New York Times: “Obama Warns Pakistan on Terrorism”: Senator Barack Obama said today that the United States should shift its focus from the war in Iraq to a fight against terrorism in Afghanistan and Pakistan. He said that if the Pakistani government fails to eradicate terror operations inside its borders, the United States should withhold aid and should strike Al Qaeda targets there itself. “It’s time to turn the page on the diplomacy of tough talk and no action,” Mr. Obama said. “It’s time to turn the page on Washington’s conventional wisdom — that agreement must be reached before you meet, that talking to other countries is some kind of reward, and that presidents can only meet with people who will tell them what they want to hear.” LINK
Barack continues to offer bold ideas and challenge conventional orthodoxy on issues like education, energy and parental responsibility.

Clips summarizing some of these stands can be viewed here:

USA Today’s DeWayne Wickham: ‘Obama is the Democrats' common sense 'liberal'’—“When Barack Obama announced his strategy for combating some of the most intractable problems afflicting urban blacks, he invoked the name of Robert F. Kennedy, the New York senator who was assassinated during his 1968 campaign for the Democratic Party's presidential nomination. Kennedy, he said, looked at the poverty that wracked the Mississippi Delta and asked reporters, "How can a country like this allow it?" But as Obama, the Illinois senator who hopes to become the Democratic Party's standard bearer in the 2008 presidential election, reeled off what he believes needs to be done to better the lives of urban blacks, I thought of another Kennedy [John F. Kennedy].” LINK

Huffington Post’s Tom Edsall: Barack Obama's August 1 speech outlining an aggressive anti-terrorist policy is part of the Illinois Senator's larger campaign strategy, demonstrating his willingness to break from liberal orthodoxy -- defying teachers' unions, proponents of racially based affirmative action, and Democratic constituencies wary of the use of force. Obama is similarly seeking to establish his political independence from Democratic party interest groups, refuting stereotypes which might encumber his candidacy.Obama has had unprecedented success in the campaign so far. Despite Hillary Clinton's institutional and organizational advantage, Obama has moved from running 20-plus points behind Clinton at the start of the year to a current deficit of only 12 to 13 points, compared to John Edwards' 18 points lag behind Clinton today. If nothing else, Obama's speech Wednesday has shaped the entire Democratic presidential debate for at least one news cycle, prompting every major candidate, and some minor ones, to comment on it. Whether Obama succeeded in changing his polling numbers remains to be seen.


Change won’t come easily and certainly won’t come from those unwilling to challenge conventional wisdom. Barack continues to walk the walk and demonstrate he is resolute about turning the page and bringing about real change.

III. Organization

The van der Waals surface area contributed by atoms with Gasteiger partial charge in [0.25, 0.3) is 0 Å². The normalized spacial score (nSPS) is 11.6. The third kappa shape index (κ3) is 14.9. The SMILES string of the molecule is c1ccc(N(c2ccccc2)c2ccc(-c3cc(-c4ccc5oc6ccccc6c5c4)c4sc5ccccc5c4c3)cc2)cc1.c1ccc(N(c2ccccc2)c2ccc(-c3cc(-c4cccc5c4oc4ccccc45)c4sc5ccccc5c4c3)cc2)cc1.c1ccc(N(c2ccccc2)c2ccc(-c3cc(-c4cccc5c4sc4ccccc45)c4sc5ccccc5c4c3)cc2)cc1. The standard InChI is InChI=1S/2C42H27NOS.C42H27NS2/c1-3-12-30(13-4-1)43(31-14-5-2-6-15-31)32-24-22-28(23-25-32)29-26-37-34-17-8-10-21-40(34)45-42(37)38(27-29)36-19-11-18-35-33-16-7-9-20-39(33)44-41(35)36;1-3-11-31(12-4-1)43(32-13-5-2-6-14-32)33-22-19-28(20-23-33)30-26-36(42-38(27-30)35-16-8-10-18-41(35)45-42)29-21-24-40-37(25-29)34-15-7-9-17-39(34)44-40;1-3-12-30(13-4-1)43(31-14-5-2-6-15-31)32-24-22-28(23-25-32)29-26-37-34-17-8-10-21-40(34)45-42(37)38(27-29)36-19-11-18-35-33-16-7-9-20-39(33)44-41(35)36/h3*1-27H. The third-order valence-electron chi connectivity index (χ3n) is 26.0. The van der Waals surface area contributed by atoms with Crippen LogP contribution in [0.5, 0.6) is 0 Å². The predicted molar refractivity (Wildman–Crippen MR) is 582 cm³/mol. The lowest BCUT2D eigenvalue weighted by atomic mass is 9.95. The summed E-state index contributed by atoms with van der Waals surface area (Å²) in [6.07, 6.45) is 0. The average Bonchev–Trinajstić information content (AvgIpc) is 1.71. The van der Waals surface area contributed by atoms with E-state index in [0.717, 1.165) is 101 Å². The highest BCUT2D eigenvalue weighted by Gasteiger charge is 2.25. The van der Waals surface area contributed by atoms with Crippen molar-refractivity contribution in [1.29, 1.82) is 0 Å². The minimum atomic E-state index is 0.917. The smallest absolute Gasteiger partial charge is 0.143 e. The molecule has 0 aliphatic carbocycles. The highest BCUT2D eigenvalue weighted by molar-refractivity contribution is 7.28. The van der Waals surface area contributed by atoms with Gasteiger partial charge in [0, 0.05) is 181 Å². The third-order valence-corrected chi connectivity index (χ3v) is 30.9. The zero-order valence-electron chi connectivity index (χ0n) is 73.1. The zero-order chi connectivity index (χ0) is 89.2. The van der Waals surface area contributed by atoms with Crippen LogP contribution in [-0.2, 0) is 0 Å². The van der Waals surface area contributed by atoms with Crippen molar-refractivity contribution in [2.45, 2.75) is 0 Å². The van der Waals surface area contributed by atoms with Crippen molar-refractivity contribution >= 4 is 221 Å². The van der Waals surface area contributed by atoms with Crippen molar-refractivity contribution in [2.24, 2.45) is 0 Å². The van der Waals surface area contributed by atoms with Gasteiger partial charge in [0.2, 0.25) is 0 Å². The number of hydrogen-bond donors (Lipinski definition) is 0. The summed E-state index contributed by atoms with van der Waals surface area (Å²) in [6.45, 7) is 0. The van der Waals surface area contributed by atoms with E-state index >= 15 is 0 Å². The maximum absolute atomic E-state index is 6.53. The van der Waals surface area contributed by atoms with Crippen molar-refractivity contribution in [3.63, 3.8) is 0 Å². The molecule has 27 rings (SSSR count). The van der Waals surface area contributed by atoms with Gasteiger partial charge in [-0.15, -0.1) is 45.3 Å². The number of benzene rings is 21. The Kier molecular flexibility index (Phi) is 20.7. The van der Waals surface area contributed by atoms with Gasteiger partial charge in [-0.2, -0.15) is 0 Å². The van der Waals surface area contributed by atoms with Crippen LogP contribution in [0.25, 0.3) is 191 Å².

We have made heavy investments in our early state organizations, internet program, low dollar fundraising base and a national field operation that will be deployed heavily in February 5 states. Your financial generosity has allowed us to build the best and deepest grassroots organization in history at this stage of a Presidential election, which will have a deep and powerful impact once voting and caucusing commences next January.

While this type of organization building is expensive, we are watching how we spend your donations, and are very pleased we have by far the lowest burn rate in the field.

‘08 Candidates/Burn Rates: Atlantic (Marc Ambinder’s Blog) “Obama's Cool Burn Rate”: The most interesting figure available to us today, as we pour over the 2nd quarter financial disbursements, is the average burn rate, which is calculated by adding the money spent plus debt, and dividing that by the amount of money raised for the primary elections. In Obama's case, that's $16M spent + 0.92M debt divided by $32M raised -- or 53%. Clinton burned through 73 cents out of every primary dollar she raised. That's a lot, but it's still an impressive figure. John Edwards spent 74 cents out of every dollar raised; Bill Richardson spent about 71 cents for every dollar raised. Joe Biden spent a whopping 104% of his receipts, and Chris Dodd spent nearly 133% of his primary money raised. LINK

A few numbers and facts that will illuminate the strides we are making:

• We have made hundreds of thousands of personal voter contacts in Iowa and New Hampshire. And people are responding exceedingly well.
• On July 4 in Iowa, the Obama campaign covered 67 parades and community events, signing up supporters and volunteers. In all but a few of these, we were the only campaign represented.
• We are the only campaign with a consistent voter contact program in South Carolina.
• Our volunteer operation in Nevada swamps the rest of the field.
• This past weekend we held a terrific and well attended regional Camp Obama training in southern California, the first of many we will do in non-early states across the country to turn our enthusiasm into organization
• We have held preliminary organizational meetings in NY, NJ, FL, MI OK, MO, MN, CA, AZ, CO and GA.